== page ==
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DR. YUSUF MAITAMA SULE: AS A MINISTER IN CHARGE OF OIL, I HAD NO MONEY TO BUILD A HOUSE

By NBF News
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Dr. Yusuf Maitama Sule

If he were cast in a film as the major character, a fitting title of such a film would be, The Inevitable Man. Dr. Yusuf Maitama Sule is inevitable. Since before independence, he has been a vital player in the political sphere of this country.

Every era, every political dispensation finds him relevant, strategic even. A conservative of the original version, Maitama Sule is a true Nigerian - he speaks romantically about the country and wishes that it returns to prosperity and plenty as it was advancing before it was halted by greed; before, according to him, we became entangled with and overpowered by 'a negative culture, culture of extravagance.'

The 80-year-old Kano indigene dreams desperately for a return of decency in the polity, godliness in relationships and consideration in social interactions. As long as anyone would remember, he has remained consistent in these quests, which is, perhaps, one of the reasons every dispensation finds him relevant - inevitable. Every regime in this country preaches those sermons - some tried to cultivate them, some admire them but cannot afford them.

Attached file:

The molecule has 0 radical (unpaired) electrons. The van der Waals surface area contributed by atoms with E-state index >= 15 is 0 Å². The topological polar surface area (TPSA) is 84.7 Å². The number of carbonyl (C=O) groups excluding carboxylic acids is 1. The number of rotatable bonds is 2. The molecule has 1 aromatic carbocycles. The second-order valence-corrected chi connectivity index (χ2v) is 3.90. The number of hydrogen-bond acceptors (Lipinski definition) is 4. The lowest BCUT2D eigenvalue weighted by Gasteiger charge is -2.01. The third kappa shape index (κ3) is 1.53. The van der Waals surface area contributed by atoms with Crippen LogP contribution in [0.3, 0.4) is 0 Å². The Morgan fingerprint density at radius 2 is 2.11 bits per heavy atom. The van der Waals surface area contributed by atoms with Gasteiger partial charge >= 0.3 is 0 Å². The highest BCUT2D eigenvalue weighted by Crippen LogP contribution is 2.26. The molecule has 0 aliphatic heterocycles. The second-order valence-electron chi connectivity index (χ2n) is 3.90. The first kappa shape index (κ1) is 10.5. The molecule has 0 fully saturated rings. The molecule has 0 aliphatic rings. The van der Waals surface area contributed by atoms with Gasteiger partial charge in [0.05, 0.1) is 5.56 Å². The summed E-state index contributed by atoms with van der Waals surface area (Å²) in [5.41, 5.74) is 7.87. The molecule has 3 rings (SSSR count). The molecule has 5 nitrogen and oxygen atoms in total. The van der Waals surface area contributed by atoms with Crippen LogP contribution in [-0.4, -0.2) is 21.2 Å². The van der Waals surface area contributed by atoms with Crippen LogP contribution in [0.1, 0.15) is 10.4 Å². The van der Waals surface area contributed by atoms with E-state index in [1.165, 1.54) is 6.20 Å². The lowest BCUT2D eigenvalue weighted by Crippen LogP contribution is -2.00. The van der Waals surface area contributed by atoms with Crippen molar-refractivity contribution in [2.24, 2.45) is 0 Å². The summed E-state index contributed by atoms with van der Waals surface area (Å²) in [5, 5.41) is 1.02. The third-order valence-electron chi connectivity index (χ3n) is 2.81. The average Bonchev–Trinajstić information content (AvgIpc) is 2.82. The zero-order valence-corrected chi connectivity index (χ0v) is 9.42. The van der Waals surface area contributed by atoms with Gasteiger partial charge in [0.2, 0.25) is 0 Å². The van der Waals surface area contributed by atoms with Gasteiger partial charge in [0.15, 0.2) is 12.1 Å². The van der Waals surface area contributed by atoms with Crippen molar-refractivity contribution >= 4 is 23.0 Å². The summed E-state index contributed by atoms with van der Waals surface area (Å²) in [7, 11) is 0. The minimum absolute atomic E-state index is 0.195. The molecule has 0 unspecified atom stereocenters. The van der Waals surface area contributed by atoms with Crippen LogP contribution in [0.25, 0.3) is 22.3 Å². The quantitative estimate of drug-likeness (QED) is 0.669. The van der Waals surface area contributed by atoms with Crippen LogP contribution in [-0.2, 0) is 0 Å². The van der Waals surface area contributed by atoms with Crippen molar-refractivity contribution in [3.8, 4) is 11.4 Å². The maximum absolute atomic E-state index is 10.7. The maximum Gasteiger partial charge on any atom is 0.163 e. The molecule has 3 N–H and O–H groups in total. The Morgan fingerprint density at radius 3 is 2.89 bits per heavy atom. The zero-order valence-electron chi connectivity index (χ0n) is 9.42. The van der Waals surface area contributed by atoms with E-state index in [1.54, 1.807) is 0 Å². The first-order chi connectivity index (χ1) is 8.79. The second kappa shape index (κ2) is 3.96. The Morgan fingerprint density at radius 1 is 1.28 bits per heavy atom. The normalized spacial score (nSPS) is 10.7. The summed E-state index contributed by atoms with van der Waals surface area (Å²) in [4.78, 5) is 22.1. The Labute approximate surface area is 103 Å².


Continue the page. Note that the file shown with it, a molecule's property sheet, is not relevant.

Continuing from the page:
This interview has been long in coming, since June when the first contact was made. Last week, the man was in his elements and convenience was at home. He was in Abuja to attend to some personal and national matters - they don't retire indeed, do they? Some things must come up that will keep them on the road. It was the man's circumstance last week, but he slotted us in his programme. 'You can come on Friday and when you do, call me to know where I am,' he told me.

'Thank you very much, sir,' I said. I was prompt but as it would be expected, I had to wait for another two hours. By this time, Bayo Obisesan, the group's photojournalist in Abuja, had joined me from his State House beat. It was at the Sheraton Hotel. Eventually we were asked to come up to the man's suite. He had just finished eating, from all we could see. He had with him four younger men of aristocratic turnout and disposition. We later learnt that some of them are his sons and grandsons. He was pleased to receive us and knowing that he had, had a busy day and was spoiling for more activities yet, I plunged into the interview.

An orator of renown, he is a delight to discuss with. Trouble though is that, he is so fecund upstairs and robust in discussion that it becomes a struggle throwing in follow-up questions. And he discusses with such oratory and homily that one is faced with the danger of being carried away and forgetting that one ought not to be emotionally involved. Our subject has a way with words and he is very conscious of it.

Once Nigeria's Permanent Representative to the United Nations, he spoke passionately about the country's glorious past and wondered why today's Nigeria cannot be instructed by the spirit of that period.